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Why Tipsline matters

Don Rogers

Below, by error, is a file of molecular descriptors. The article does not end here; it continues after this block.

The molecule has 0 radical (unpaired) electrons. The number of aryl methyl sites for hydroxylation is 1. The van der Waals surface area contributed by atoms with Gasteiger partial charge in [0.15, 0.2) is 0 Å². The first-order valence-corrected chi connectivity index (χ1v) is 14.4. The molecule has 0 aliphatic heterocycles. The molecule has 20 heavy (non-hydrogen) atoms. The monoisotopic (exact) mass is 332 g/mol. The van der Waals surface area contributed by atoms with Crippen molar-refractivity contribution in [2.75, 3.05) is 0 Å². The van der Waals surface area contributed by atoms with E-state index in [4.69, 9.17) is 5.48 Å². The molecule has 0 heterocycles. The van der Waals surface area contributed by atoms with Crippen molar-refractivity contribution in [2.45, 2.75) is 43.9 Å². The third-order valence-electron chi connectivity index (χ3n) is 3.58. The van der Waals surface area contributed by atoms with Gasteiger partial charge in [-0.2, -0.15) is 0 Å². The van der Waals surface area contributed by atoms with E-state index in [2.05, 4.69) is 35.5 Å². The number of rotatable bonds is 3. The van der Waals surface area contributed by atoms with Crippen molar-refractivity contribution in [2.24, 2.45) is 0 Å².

Love them. Hate them. Face it, you read them. Even if you say you don’t.How else did you know of this summer’s War of the Road between cyclists and dumber-than-a-doorpost motorists? You couldn’t keep yourself from reading the Tipsline column, that’s how. Sure, you held your nose at the calls for this commentary forum, amazed at the stupid, petty things that callers pay attention to – roundabouts, immigration’s real and wildly imagined sins, dog poop in common areas, the real and wildly imagined sins of local politicians and others in power, occasional praise for this or that small act of kindness, journalism and grammar lessons for the paper, all manner of the various ventings about daily life here.The War of the Road flared enough this summer that we and our sister paper, The Vail Trail, applied legitimate journalism to the topic with news stories. I did get a kick out of the Trail trying – and failing – to disregard the Tipsline forum as the genesis for its coverage even as they quoted from it.Yes, the establishment is often offended at the idea of riff raff just calling in and speaking their silly, often mean little minds. And not leaving their names. Some of what they say isn’t even true! Some critics believe that the public conversation about the valley’s issues is coarsened by having a call-in forum in which it is the caller’s choice whether to leave his or her name.Some readers pretend not to know what an opinion section even is, and so Tipsline is indicted with editorials, columns and letters as “biased.” Well, duh. If you really are too dumb to understand that Commentary is an opinion section distinct from the news, you fully deserve all your angst. (I know, I know, don’t insult the readers.) There’s no such thing has having the wrong opinion, though. That’s a lesson we’d all do well to learn.Newspapers, and indeed all of journalism, are at a crossroads. Long used to lecturing down from some imagined perch to our audience, we’re learning the hard way they aren’t listening quite as intently as perhaps they once did.One of the lessons of the Internet, I believe, is interaction. The public wants to participate, to talk back. Tipsline and our new print feature, Wisdom from the Web, demonstrate this demand.Wisdom from the Web is a compilation of the comments readers leave at the end of stories, commentaries and other files that we run in print. This feature has taken off in short order.It’s clear to me that civic participation in the paper is more important than holding our noses at what “ordinary” folk have to say about what they think are the issues of the day. Even, gasp, if they don’t leave their names.The traditional letters to the editor section has been growing more robust over the years, too, which is a great sign. For this feature, we do require the author’s real name. So, if knowing the name of the opinion holder is a big deal for you, you have a forum that provides the accountability and satisfaction that comes with all that. We’re not taking that away.But for whatever reason, lots of readers are not comfortable giving their names. Our answer is to find a way for them to express their views, too. This country’s founding principles were formed in part from anonymously published (and mean!) opinions. What counts most is the idea, and the participation, not who expressed it. My opinions are always identifiable to me, and I’m fine with being criticized. I’m also wholly unconcerned that someone might snub me or tell me off in a social situation. But I – and you – should respect the fact that this happens sometimes.Another piece of criticism is this notion that we don’t edit Tipsline or Wisdom from the Web as we edit other commentary features. Well, that’s just not true. Tipsline has the most rejections of the features. We edit all the commentary for libel, legal privacy, language, rank racism and the rest. But our “bias,” if you will, is to get people’s opinions in the paper. Especially ones that disagree with ours. There’s no discussion without disagreement over prickly issues, after all.Besides, even the folks who profess to hate Tipsline read the … out of the feature. Tipsline, letters and now the Web comments are among the best read parts of the paper. However “mean” some of the comments are, there’s a good reason they are read, and often responded to in these forums.It’s part of that civic participation. Frankly, my view is there isn’t nearly enough of this participation in our little society.Managing Editor Don Rogers can be reached at 949-0555, ext. 600, or editor@vaildaily.com. This column, as in the case of all personal columns, does not necessarily reflect the views of the Vail Daily.Vail, Colorado


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